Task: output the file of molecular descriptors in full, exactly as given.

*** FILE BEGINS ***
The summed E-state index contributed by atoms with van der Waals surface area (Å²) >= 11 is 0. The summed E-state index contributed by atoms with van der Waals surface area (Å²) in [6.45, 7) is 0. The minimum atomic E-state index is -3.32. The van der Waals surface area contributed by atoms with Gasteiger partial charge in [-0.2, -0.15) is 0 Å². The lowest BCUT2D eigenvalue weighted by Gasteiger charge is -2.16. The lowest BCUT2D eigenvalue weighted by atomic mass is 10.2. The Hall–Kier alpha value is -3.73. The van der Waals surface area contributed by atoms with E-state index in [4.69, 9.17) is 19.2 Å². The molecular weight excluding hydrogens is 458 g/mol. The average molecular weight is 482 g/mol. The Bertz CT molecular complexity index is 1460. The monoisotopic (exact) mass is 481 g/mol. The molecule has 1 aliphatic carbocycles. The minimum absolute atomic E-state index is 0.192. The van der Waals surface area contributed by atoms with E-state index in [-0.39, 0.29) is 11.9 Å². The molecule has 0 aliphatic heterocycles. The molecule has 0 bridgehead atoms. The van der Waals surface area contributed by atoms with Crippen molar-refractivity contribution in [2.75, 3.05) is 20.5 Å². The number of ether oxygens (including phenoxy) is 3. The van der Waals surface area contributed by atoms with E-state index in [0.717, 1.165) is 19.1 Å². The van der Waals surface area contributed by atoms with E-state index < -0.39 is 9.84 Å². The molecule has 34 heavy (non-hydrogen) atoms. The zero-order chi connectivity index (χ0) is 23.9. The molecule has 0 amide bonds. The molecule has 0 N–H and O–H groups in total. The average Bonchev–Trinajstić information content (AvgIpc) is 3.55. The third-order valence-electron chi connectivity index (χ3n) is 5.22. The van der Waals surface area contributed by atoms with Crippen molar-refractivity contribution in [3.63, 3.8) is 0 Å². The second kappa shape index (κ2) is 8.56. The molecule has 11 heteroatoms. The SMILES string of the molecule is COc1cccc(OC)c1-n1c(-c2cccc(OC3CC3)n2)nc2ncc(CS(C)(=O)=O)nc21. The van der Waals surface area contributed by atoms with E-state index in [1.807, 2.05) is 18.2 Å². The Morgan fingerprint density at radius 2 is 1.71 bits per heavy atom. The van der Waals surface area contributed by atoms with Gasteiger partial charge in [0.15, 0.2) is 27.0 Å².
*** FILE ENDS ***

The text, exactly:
The summed E-state index contributed by atoms with van der Waals surface area (Å²) >= 11 is 0. The summed E-state index contributed by atoms with van der Waals surface area (Å²) in [6.45, 7) is 0. The minimum atomic E-state index is -3.32. The van der Waals surface area contributed by atoms with Gasteiger partial charge in [-0.2, -0.15) is 0 Å². The lowest BCUT2D eigenvalue weighted by Gasteiger charge is -2.16. The lowest BCUT2D eigenvalue weighted by atomic mass is 10.2. The Hall–Kier alpha value is -3.73. The van der Waals surface area contributed by atoms with E-state index in [4.69, 9.17) is 19.2 Å². The molecular weight excluding hydrogens is 458 g/mol. The average molecular weight is 482 g/mol. The Bertz CT molecular complexity index is 1460. The monoisotopic (exact) mass is 481 g/mol. The molecule has 1 aliphatic carbocycles. The minimum absolute atomic E-state index is 0.192. The van der Waals surface area contributed by atoms with E-state index in [-0.39, 0.29) is 11.9 Å². The molecule has 0 aliphatic heterocycles. The molecule has 0 bridgehead atoms. The van der Waals surface area contributed by atoms with Crippen molar-refractivity contribution in [2.75, 3.05) is 20.5 Å². The number of ether oxygens (including phenoxy) is 3. The van der Waals surface area contributed by atoms with E-state index in [0.717, 1.165) is 19.1 Å². The van der Waals surface area contributed by atoms with E-state index < -0.39 is 9.84 Å². The molecule has 34 heavy (non-hydrogen) atoms. The zero-order chi connectivity index (χ0) is 23.9. The molecule has 0 amide bonds. The molecule has 0 N–H and O–H groups in total. The average Bonchev–Trinajstić information content (AvgIpc) is 3.55. The third-order valence-electron chi connectivity index (χ3n) is 5.22. The van der Waals surface area contributed by atoms with Crippen molar-refractivity contribution in [3.63, 3.8) is 0 Å². The second kappa shape index (κ2) is 8.56. The molecule has 11 heteroatoms. The SMILES string of the molecule is COc1cccc(OC)c1-n1c(-c2cccc(OC3CC3)n2)nc2ncc(CS(C)(=O)=O)nc21. The van der Waals surface area contributed by atoms with E-state index in [1.807, 2.05) is 18.2 Å². The Morgan fingerprint density at radius 2 is 1.71 bits per heavy atom. The van der Waals surface area contributed by atoms with Gasteiger partial charge in [0.15, 0.2) is 27.0 Å².